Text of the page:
Friday, April 4, 2008

Mr. Driller Screwed Again.... A Mr. Driller Online Review

Namco's Mr. Driller series has found success at Japan, but none of that was found in the United States. It is basically a spin-off of the old-school classic Dig Dug starring Mr. Driller and he simply drills to the ground. Usually, importers had to import the best games the series provided that were never officially released in the U.S. such as Drill Land for the GameCube. Mr. Driller Online is the latest offering for the series now for Xbox Live Arcade, but the "online" as mentioned in the title is pretty much broken and unplayable. The single-player and the music are its only saving grace for being a total complete abomination. It is certainly one of the most disappointing releases on XBLA for 800 Microsoft Points (ten dollars) and it is a shame since Namco Bandai had the opportunity to bring Mr. Driller to more casual audience and those who never played it till now like me, but the effort seems rushed and unfinished at its released state.

The gameplay for Mr. Driller Online is simple: Drill blocks to the ground without running of oxygen or being squished by a block. All you need are the left stick (or d-pad) and the A button even though the Y and B buttons are used for other purposes specifically for multiplayer. There are 2 types of five stages for the single player, split to Standard and Quest. Standard Driller is your classic Driller game, but Quest adds some stipulations to the normal action such as completing 100 meters within the time limit, using limited air capsules, and not dying. Quite simply, the two single-player modes don't differentiate too much from each other despite different background settings and music. The goal for Mr. Driller, for those who never played it yet, is to reach a certain number of meters by drilling. The addiction of these games are the sense of challenge, skill, speed, and luck because this game is not a walk in the park pending on your play style. You're always on the clock of getting as far down as possible with limited air and falling blocks, which adds the intensity of survival into play. It basically follows the famous quote, "Easy to learn, but hard to master."

Other than the single player modes, there is the multiplayer and this is when everything falls apart for Mr. Driller Online. First of all, there is no local multiplayer and it was falsely advertised on the game description when buying this game. Secondly and the game's ultimate flaw is that the online play is flat out broken and unplayable unless you are hosting a game. Mostly all online matches go by a host playing the game normally while other players are struggling to even drill the first block. This is not Xbox Live's problem, but Namco's problem as a whole as if they didn't even stress test the network code for this game (this is in fact Namco Bandai's first XBLA game with online play compared to their previous efforts on the service like Pac-Man Championship Edition). Usually at this point when you cannot even drill the first block in an online match, you might as well quit the match and pray for a patch to fix this issue. The match options are solo and tag team battles either ranked or not and there are achievements towards winning streaks, but with the busted network code, its pretty much pointless to try going for them.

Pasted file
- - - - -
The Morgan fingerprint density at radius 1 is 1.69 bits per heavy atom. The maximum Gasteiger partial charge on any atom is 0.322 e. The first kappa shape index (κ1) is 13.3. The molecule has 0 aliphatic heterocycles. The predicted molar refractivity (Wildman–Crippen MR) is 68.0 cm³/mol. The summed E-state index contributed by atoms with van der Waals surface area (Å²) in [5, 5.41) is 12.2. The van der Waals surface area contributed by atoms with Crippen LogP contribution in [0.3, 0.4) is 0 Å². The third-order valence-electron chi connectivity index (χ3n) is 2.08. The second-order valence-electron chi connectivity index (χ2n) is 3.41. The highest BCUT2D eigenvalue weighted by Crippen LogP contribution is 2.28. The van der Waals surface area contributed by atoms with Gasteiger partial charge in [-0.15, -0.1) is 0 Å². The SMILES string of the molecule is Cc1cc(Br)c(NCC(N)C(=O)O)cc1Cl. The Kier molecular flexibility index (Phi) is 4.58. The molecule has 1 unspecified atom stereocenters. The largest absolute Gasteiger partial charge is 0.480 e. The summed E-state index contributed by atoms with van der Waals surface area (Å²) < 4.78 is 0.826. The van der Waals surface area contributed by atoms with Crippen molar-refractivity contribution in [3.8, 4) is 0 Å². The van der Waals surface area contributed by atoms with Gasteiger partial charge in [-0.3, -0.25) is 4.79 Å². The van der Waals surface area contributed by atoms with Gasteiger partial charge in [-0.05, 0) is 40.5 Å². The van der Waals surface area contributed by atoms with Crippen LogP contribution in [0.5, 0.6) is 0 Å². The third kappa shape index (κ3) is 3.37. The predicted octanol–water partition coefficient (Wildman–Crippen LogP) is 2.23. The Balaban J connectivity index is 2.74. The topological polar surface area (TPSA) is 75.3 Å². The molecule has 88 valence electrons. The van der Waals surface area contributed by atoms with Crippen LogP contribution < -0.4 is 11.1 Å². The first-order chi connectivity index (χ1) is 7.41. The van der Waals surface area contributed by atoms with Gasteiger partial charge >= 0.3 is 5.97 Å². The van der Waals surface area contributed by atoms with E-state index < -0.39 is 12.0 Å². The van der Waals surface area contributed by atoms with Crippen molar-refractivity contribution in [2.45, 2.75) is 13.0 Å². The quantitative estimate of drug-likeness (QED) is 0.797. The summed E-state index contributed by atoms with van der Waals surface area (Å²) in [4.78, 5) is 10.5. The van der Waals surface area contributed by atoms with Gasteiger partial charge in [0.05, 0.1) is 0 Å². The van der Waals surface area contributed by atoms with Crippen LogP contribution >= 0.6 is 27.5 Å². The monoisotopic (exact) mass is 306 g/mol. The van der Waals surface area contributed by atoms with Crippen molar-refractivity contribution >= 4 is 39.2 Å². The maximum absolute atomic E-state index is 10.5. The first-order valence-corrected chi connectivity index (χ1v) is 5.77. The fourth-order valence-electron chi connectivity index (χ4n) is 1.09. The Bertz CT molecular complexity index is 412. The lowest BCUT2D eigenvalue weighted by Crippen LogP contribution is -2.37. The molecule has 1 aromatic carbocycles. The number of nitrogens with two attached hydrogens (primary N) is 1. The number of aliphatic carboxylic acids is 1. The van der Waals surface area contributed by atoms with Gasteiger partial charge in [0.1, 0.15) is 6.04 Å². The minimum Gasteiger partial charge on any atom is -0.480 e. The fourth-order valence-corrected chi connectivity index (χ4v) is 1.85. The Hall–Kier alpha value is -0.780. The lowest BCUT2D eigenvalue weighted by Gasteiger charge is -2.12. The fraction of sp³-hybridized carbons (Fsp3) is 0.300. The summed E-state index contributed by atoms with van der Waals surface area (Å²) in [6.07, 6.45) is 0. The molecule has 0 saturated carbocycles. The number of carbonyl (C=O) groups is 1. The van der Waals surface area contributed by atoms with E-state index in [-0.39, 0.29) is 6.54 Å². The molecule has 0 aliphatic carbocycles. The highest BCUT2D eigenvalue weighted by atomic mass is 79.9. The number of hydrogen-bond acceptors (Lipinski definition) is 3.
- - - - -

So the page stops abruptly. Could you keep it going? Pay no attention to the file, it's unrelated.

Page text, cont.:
The overall presentation for Mr. Driller Online is pretty much bare bones, but this is expected for a Namco Bandai game on Xbox Live Arcade. The menus are simple looking with cool art and the graphics themselves seem unchanged from previous games. Let's just say that the game does not look HD enough, but instead feels like a lazy port. The music, on the other hand, is actually the best part of this game as some songs are from Drill Land, which had the best soundtrack for the series. The sound effects are also unchanged from the series, but also a little annoying since you are drilling blocks.

Mr. Driller Online could have been another old-school hit to enjoy for Xbox Live Arcade like most of the retro re-releases, but the lazy port job Namco has done along with the busted network code is downright disappointing. Then again, this game was announced nearly a month ago, so there is another possible reason it seems rushed to come out. Did the online issues ever happened on debug units compared to retail units? We may not know, but quite simply when you have the word online on the title and it is broken, then that is a huge problem. Other than the obvious support of achievements, most of them are challenging for those who want easy points, and leaderboards, Mr. Driller Online is simply not worth your time at this state it was released.

Final Score 4 /10 

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